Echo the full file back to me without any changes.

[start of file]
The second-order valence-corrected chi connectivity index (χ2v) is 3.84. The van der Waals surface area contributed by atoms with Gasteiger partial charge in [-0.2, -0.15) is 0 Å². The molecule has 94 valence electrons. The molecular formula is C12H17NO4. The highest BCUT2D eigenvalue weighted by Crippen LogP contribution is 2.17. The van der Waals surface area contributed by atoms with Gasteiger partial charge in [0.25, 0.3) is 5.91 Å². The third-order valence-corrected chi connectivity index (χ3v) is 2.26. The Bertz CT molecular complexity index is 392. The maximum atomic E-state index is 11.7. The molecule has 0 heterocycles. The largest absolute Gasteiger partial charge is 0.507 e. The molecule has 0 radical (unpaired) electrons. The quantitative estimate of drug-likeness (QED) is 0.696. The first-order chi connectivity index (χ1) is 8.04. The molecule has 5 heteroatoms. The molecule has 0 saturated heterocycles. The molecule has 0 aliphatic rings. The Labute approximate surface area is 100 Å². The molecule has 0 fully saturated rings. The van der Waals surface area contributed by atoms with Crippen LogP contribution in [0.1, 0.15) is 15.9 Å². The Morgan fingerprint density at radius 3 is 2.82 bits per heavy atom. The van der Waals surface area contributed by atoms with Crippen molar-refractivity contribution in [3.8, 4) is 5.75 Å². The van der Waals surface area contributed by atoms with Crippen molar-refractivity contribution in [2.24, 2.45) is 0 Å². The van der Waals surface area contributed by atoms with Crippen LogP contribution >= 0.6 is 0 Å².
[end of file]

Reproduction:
The second-order valence-corrected chi connectivity index (χ2v) is 3.84. The van der Waals surface area contributed by atoms with Gasteiger partial charge in [-0.2, -0.15) is 0 Å². The molecule has 94 valence electrons. The molecular formula is C12H17NO4. The highest BCUT2D eigenvalue weighted by Crippen LogP contribution is 2.17. The van der Waals surface area contributed by atoms with Gasteiger partial charge in [0.25, 0.3) is 5.91 Å². The third-order valence-corrected chi connectivity index (χ3v) is 2.26. The Bertz CT molecular complexity index is 392. The maximum atomic E-state index is 11.7. The molecule has 0 heterocycles. The largest absolute Gasteiger partial charge is 0.507 e. The molecule has 0 radical (unpaired) electrons. The quantitative estimate of drug-likeness (QED) is 0.696. The first-order chi connectivity index (χ1) is 8.04. The molecule has 5 heteroatoms. The molecule has 0 saturated heterocycles. The molecule has 0 aliphatic rings. The Labute approximate surface area is 100 Å². The molecule has 0 fully saturated rings. The van der Waals surface area contributed by atoms with Crippen LogP contribution in [0.1, 0.15) is 15.9 Å². The Morgan fingerprint density at radius 3 is 2.82 bits per heavy atom. The van der Waals surface area contributed by atoms with Crippen molar-refractivity contribution in [3.8, 4) is 5.75 Å². The van der Waals surface area contributed by atoms with Crippen molar-refractivity contribution in [2.24, 2.45) is 0 Å². The van der Waals surface area contributed by atoms with Crippen LogP contribution >= 0.6 is 0 Å².